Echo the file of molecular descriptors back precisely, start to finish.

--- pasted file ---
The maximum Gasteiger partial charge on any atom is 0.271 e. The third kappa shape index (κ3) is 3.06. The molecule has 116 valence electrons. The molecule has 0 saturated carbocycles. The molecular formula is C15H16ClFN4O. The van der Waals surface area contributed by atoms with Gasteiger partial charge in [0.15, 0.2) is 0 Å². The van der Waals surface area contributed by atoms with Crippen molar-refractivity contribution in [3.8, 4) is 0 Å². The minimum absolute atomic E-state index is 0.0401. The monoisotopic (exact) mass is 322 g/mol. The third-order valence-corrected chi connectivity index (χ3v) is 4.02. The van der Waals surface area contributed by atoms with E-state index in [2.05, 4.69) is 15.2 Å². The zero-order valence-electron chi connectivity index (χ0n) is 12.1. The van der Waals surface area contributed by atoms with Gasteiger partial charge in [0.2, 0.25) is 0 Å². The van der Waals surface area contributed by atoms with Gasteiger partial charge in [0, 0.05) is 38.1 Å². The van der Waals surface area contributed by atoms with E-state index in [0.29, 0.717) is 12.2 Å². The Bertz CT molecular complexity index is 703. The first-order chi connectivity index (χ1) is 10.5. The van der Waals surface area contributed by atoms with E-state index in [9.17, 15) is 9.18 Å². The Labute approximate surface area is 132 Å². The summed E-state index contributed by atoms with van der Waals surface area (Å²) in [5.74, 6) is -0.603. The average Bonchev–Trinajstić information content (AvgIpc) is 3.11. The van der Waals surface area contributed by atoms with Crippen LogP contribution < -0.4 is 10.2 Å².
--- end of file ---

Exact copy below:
The maximum Gasteiger partial charge on any atom is 0.271 e. The third kappa shape index (κ3) is 3.06. The molecule has 116 valence electrons. The molecule has 0 saturated carbocycles. The molecular formula is C15H16ClFN4O. The van der Waals surface area contributed by atoms with Gasteiger partial charge in [0.15, 0.2) is 0 Å². The van der Waals surface area contributed by atoms with Crippen molar-refractivity contribution in [3.8, 4) is 0 Å². The minimum absolute atomic E-state index is 0.0401. The monoisotopic (exact) mass is 322 g/mol. The third-order valence-corrected chi connectivity index (χ3v) is 4.02. The van der Waals surface area contributed by atoms with E-state index in [2.05, 4.69) is 15.2 Å². The zero-order valence-electron chi connectivity index (χ0n) is 12.1. The van der Waals surface area contributed by atoms with Gasteiger partial charge in [0.2, 0.25) is 0 Å². The van der Waals surface area contributed by atoms with Gasteiger partial charge in [0, 0.05) is 38.1 Å². The van der Waals surface area contributed by atoms with E-state index in [0.29, 0.717) is 12.2 Å². The Bertz CT molecular complexity index is 703. The first-order chi connectivity index (χ1) is 10.5. The van der Waals surface area contributed by atoms with E-state index in [9.17, 15) is 9.18 Å². The Labute approximate surface area is 132 Å². The summed E-state index contributed by atoms with van der Waals surface area (Å²) in [5.74, 6) is -0.603. The average Bonchev–Trinajstić information content (AvgIpc) is 3.11. The van der Waals surface area contributed by atoms with Crippen LogP contribution < -0.4 is 10.2 Å².